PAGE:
Dysgraphia is not just a simple inability to write neatly. It is a complex disorder which shares heterogeneous similarities with reading disabilities and they both combine to create cognitive deficits which are additive and create a overlap where the reading ability of a child is also overshadowed with the poor development of graphomotor skills.

The key issues you need to observe in your child are does he/she demonstrate:

Difficulty with shape-discrimination and letter spacing.

Difficulty and a problem organizing words on the page from left to right

Is writing letters that go in all directions, and forms letters and words that run together on the page

Finds it extremely hard to write on a line and inside margins.

Gets confused when he/she tries reading maps, drawing or reproducing a shape

In the classroom the teacher complains that the child copies text slowly

Has trouble holding a pencil correctly, tracing, tying shoes and doing puzzles.

Is unable to use scissors well or to color inside the lines such that half the crayon colour is outside the template provided.

Holds his/her wrist, arm, body or paper in an awkward position when writing. That is will turn the paper at a 45Degree angle or more.

When he/she has to write something the child has trouble getting ideas down on paper quickly.

Demonstrates trouble understanding the rules of games.

Has a hard time following directions given by you and ‘just forgets’ the sequence.

Loses his/her train of thought.

Is still making spelling mistakes and has a hard time understanding spelling rules.

Finds it difficult to locate or tell if a word is misspelled.

Can spell correctly orally but makes spelling errors in writing.

You notice that in the same chapter the child spells words incorrectly and in many different ways.

Mixes upper- and lowercase letters.

While writing it is a blend of printing and cursive.

Writes down something and then has trouble reading. his/her own writing.

Avoids writing as much as he/she can.

Complains that his/her hand gets tired or cramped.

The books have a lot of erasing on them.

Just does not know how to use punctuation.

There is an overuse of commas or there are no commas and mixes up verb tenses.

Sentences do not start with a capital letter.

Finds it difficult to write in complete sentences but writes in a list format.

When asked to write he/she writes sentences that -run on forever.

When telling a story and may start in the middle and then leaves out important facts and details, or provides too much information which is repetitive.

Assumes others know what he/she is talking about.

Uses vague descriptions when asked to explain what has been read.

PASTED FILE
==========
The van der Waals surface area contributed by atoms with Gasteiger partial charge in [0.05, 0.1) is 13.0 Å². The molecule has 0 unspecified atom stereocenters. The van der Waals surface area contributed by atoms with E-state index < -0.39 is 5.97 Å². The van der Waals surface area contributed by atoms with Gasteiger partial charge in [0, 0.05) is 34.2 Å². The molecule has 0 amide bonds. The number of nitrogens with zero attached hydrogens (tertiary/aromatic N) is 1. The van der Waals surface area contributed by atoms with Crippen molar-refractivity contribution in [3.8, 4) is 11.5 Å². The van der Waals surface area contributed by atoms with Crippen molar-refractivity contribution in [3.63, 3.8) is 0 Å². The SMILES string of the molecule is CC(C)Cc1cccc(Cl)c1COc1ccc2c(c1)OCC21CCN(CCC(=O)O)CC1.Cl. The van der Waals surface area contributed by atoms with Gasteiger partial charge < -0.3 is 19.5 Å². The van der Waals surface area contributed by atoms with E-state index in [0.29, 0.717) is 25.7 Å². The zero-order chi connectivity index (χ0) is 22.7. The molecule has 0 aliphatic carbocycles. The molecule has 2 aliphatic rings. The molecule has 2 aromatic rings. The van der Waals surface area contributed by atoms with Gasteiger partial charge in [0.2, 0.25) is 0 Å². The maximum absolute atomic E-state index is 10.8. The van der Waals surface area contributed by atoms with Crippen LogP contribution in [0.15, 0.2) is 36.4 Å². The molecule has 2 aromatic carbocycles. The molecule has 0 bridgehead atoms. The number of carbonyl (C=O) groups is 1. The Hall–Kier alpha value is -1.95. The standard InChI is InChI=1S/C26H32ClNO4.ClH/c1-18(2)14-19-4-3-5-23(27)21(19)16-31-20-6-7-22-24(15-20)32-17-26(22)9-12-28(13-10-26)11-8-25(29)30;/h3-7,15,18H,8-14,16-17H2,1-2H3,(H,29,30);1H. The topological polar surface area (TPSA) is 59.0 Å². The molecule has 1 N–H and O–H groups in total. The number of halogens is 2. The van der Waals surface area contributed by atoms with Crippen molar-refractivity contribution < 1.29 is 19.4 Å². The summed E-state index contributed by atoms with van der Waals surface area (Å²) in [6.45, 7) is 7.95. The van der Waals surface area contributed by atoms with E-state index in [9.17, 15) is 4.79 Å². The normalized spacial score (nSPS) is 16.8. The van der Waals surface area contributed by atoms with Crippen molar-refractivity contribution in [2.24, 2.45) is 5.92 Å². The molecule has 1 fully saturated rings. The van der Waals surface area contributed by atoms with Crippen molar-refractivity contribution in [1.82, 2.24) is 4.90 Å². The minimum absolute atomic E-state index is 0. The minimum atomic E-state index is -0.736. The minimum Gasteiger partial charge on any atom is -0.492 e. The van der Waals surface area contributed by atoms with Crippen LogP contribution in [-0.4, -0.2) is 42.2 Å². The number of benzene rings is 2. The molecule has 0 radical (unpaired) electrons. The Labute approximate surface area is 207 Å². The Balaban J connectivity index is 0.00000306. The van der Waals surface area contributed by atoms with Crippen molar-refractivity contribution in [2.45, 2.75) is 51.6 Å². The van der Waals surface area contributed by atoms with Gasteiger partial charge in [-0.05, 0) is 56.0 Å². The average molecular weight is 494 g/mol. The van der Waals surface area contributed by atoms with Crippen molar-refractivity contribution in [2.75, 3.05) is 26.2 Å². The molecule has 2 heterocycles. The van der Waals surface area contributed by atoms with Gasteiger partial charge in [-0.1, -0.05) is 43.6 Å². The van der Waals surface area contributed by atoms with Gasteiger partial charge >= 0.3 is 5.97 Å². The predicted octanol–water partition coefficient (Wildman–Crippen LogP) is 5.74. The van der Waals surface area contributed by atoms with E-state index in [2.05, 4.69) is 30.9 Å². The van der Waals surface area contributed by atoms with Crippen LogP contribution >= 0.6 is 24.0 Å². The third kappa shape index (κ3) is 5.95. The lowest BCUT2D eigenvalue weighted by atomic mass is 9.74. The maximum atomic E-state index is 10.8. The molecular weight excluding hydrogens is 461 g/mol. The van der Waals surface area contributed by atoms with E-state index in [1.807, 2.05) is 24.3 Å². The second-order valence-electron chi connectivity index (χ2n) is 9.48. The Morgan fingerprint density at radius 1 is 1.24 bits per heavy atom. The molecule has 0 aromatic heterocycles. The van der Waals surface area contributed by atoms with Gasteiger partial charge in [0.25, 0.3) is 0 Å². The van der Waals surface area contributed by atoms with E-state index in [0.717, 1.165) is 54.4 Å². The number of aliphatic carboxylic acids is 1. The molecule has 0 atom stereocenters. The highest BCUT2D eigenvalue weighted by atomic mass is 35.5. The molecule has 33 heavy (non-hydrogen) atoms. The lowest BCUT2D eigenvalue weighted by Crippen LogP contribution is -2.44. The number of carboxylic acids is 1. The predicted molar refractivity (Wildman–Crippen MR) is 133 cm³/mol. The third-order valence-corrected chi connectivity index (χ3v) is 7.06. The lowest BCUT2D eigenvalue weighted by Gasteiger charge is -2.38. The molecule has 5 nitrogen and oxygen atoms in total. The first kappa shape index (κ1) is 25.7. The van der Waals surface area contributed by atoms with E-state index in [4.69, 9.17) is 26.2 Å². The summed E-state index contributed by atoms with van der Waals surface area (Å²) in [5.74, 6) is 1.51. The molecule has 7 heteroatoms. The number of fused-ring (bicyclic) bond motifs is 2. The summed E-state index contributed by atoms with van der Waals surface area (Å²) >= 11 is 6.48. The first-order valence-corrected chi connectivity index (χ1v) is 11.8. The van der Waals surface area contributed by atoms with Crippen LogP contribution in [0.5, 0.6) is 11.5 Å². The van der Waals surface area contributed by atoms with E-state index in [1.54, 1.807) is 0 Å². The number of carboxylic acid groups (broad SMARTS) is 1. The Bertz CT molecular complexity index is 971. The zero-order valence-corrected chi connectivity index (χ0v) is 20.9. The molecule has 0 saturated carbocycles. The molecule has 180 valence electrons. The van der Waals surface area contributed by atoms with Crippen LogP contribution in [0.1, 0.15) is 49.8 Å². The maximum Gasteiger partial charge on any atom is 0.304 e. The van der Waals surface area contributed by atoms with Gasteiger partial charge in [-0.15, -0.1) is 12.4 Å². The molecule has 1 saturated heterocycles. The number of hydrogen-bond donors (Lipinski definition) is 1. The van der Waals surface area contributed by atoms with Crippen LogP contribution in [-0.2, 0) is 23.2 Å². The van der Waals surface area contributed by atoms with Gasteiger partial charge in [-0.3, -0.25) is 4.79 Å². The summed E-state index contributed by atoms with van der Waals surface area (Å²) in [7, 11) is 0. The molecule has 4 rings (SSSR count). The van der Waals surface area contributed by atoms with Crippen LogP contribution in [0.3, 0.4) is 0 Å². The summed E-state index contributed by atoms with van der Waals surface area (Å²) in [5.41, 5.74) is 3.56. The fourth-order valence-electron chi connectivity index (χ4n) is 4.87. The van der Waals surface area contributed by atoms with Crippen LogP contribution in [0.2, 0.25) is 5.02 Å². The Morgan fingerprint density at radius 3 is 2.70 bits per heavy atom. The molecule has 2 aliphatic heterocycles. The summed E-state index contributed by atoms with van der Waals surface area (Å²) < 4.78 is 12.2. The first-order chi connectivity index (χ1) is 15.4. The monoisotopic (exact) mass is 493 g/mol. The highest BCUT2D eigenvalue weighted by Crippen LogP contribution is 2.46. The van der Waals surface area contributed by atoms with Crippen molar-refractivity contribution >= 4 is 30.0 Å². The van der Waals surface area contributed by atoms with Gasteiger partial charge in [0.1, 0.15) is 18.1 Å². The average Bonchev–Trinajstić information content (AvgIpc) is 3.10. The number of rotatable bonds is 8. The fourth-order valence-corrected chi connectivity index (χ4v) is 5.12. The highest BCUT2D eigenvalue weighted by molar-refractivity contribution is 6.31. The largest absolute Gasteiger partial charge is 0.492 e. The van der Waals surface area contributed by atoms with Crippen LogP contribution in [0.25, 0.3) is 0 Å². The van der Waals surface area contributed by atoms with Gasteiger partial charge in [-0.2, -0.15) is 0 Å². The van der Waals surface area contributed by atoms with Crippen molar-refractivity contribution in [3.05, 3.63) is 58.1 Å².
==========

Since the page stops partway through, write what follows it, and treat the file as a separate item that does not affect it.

Sentences are all jumbled up.

Finds it difficult to get to the point, or makes the same point over and over

Is better at conveying ideas when speaking

Preschool children may be hesitant to write and draw and say that they hate coloring.

School-age children may have illegible handwriting that can be mix of cursive and print. They may have trouble writing on a line and may print letters that are uneven in size and height. Some children also may need to say words out loud when writing or have trouble putting their thoughts on paper.

Teenagers may write in simple sentences. Their writing may have many more grammatical mistakes than the writing of other kids their age.

If any of these are present in your child, we believe your child needs help. Simply repeatedly ‘advising’ then that they need to be more careful or that they need to ‘practice’ more is not the solution. Children do not commit errors on their own and definitely not on purpose.

When a child is not able to produce a legible trace it is not being done because the child is ‘lazy’ or ‘uninterested’ or as parents say in India ‘is not focused’. It is occurring, because there is a biological basis to the representation you are witnessing as poor handwriting and it needs professional help.

For further information and to book an assessment please contact the Dyslexia Association of India™ on our mobile number 88260 22886 or e-mail us at info@dyslexiaindia.org.in for more advice and information.

(Views and observations expressed in our articles are equivocal and personal based on our observations and experience. Being equivocal and personal they are non contestable and Individuals are under no pressure to confirm to our views, thoughts and observations. The accuracy ratio for screening and remedial processes of the DAI™ is extremely high.)